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Old 17-12-14, 19:33   #1
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United States of America VIDEOs-US/Cuba Exchange SPY Prisoners=US Open Embassy in Havana

Cuba Frees American Alan Gross in Three-for-Two Prisoner Swap as Obama Prepares to Release Remaining 'Cuban Five' Spies – and May Open an EMBASSY in Havana

Cuba Also Released US Spy After 20 Years in Prison

US/Cuba to Restore Diplomatic Relations after 50 Years

  • President will make noon announcement of policy changes from the White House
  • Florida GOP firebrand Sen. Marco Rubio said an embassy in Havana could come in months, and complained that Obama's move 'is going to do absolutely nothing to further human rights and democracy in Cuba'
  • Democratic Sen. Bob Menendez of New Jersey lashed out at Obama, saying his actions 'have vindicated the brutal behavior of the Cuban government' and 'set a dangerous precedent'
  • Gross was convicted in Cuba of importing banned technology used for establishing clandestine Internet service for Cuban Jews
  • Prisoner exchange will free Cuban national convicted in shoot-down of civilian plan that killed four Cuban-Americans
  • Gross lost 100 pounds in Cuban prison and went on a five-day hunger strike in April
By Reuters - 17 December 2014

Cuba has released American aid worker Alan Gross after five years in captivity, in a reported prisoner exchange with Havana that the United States said Wednesday heralds an overhaul of U.S. policy toward Cuba.
A U.S. official said Gross was released on humanitarian grounds. President Barack Obama will make a statement at noon on Cuba, the White House said, and another U.S. official said Obama would announce a shift in Cuba policy.

Cuban President Raul Castro was also set to make a statement at that time.
Leading senators from both parties savaged the Obama administration's decision on Wednesday. Florida Republican Sen. Marco Rubio said the U.S. and Cuba are moving toward normalizing banking and trade relationships – and that America may soon open an embassy in Havana, perhaps within a matter of months.

'This is going to do absolutely nothing to further human rights and democracy in Cuba,' Rubio said. 'But it potentially goes a long way in providing the economic lift that the Castro regime needs to become permanent fixtures in Cuba for generations to come.'


American Alan Gross arrived Wednesday on US soil as news swirled about a possible normalization of diplomatic relations between Washington and Havana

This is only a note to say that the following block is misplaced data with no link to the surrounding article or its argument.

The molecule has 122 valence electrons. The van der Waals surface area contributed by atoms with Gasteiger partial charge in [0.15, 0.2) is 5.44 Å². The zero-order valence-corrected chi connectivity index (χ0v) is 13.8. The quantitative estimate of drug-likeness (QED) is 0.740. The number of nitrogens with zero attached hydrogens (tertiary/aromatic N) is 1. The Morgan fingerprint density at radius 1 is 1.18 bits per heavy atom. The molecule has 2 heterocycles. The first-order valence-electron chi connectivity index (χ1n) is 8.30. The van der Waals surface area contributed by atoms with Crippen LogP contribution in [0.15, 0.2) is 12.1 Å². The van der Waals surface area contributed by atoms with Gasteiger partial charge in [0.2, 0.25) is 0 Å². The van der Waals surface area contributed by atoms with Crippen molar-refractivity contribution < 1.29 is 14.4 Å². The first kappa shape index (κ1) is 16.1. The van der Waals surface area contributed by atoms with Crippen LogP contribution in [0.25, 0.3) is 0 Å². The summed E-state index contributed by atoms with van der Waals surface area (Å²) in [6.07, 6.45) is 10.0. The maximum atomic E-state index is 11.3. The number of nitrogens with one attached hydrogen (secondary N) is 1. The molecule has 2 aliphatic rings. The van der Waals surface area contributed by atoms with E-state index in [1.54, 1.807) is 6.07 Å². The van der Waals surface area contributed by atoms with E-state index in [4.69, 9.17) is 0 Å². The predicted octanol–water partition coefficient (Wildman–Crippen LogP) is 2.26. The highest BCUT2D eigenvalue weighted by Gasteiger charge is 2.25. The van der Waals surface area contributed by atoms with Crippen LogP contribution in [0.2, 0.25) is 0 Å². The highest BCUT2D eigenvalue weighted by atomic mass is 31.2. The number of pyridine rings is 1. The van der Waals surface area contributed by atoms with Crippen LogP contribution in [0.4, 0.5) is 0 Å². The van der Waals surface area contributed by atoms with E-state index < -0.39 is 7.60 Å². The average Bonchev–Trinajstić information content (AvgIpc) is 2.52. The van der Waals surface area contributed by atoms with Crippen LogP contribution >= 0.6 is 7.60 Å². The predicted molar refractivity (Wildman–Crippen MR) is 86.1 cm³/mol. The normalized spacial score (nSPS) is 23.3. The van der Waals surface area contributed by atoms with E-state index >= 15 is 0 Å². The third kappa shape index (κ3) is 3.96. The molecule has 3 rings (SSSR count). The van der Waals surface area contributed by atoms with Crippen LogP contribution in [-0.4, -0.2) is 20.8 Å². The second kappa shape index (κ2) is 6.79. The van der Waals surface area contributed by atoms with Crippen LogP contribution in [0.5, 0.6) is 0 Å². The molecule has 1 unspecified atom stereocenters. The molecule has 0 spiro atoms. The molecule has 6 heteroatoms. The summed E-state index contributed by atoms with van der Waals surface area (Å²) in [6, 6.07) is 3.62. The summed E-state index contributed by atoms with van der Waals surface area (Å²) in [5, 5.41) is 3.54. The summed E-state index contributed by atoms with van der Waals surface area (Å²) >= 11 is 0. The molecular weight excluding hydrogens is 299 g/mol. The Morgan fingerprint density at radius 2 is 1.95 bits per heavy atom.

Gross (left, shown with wife Judy) was physically robust and 100 pounds heavier before he was sent to a Cuban prison in 2009

Alan Gross, seen here on a poster at a rally, was released from jail in Cuba on Tuesday after five years

Cuban strongman Raul Castro, seen July 26 in a military memorial ceremony, negotiated a three-for-one package with Barack Obama that will see his country's most celebrated American captives set free

New Jersey Sen. Bob Menendez, the Senate Foreign Relations Committee's outgoing chairman, said 'President Obama's actions have vindicated the brutal behavior of the Cuban government.'

'Let's be clear,' he said: 'This was not a "humanitarian" act by the Castro regime. It was a swap of convicted spies for an innocent American.'
'Trading Mr. Gross for three convicted criminals sets an extremely dangerous precedent,' Menendez warned. 'It invites dictatorial and rogue regimes to use Americans serving overseas as bargaining chips. I fear that today’s actions will put at risk the thousands of Americans that work overseas to support civil society, advocate for access to information, provide humanitarian services, and promote democratic reforms.
'This asymmetrical trade will invite further belligerence toward Cuba's opposition movement and the hardening of the government’s dictatorial hold on its people.'

Rubio's remarks came in an Associated Press interview.

Cuba arrested Gross, now 65, on Dec. 3, 2009, and later convicted the U.S. Agency for International Development subcontractor to 15 years in prison for importing banned technology and trying to establish clandestine Internet service for Cuban Jews

The United States and Cuba have been locked in hostilities for more than half a century, and Obama is sure to face howls of protest in Washington and within the Cuban exile community in Miami for freeing the Cuban intelligence agents after 16 years in prison.

Their freedom will be hailed as a resounding victory at home for Raul Castro.

The payoff for Obama was the release of Gross, whose lawyer and family have described him as mentally vanquished, gaunt, hobbling and missing five teeth.
Cuba arrested Gross in 2009 and later sentenced him to 15 years for attempting to establish clandestine Internet service for Cuban Jews under a program run by the U.S. Agency for International Development.

His case raised alarms about USAID's practice of hiring private citizens to carry out secretive assignments in hostile places.

FREED: Gerardo Hernandez, Antonio Guerrero and Ramon Labañino are three Cuban spies set to be released by President Barack Obama in exchange for the return of prisoner Alan Gross. Hernandez was given two life sentences for conspiring to shoot down airplanes flown by American civilians

Cars drive past an 'End to Injustice!' banner featuring five Cuban prisoners held in U.S. custody, two of whom were previously released, in Havana December 17, 2014. The aging automobiles are a sign of Cuba's international isolation, as 50-year-old cars are commonplace on the streets of Havana

FRENEMIES: Democratic Sen. Bob Menendez, the outgoing Foreign Relations Committee chairman (left), savaged Obama on Wednesday for suggesting a normalization of relations with Cuba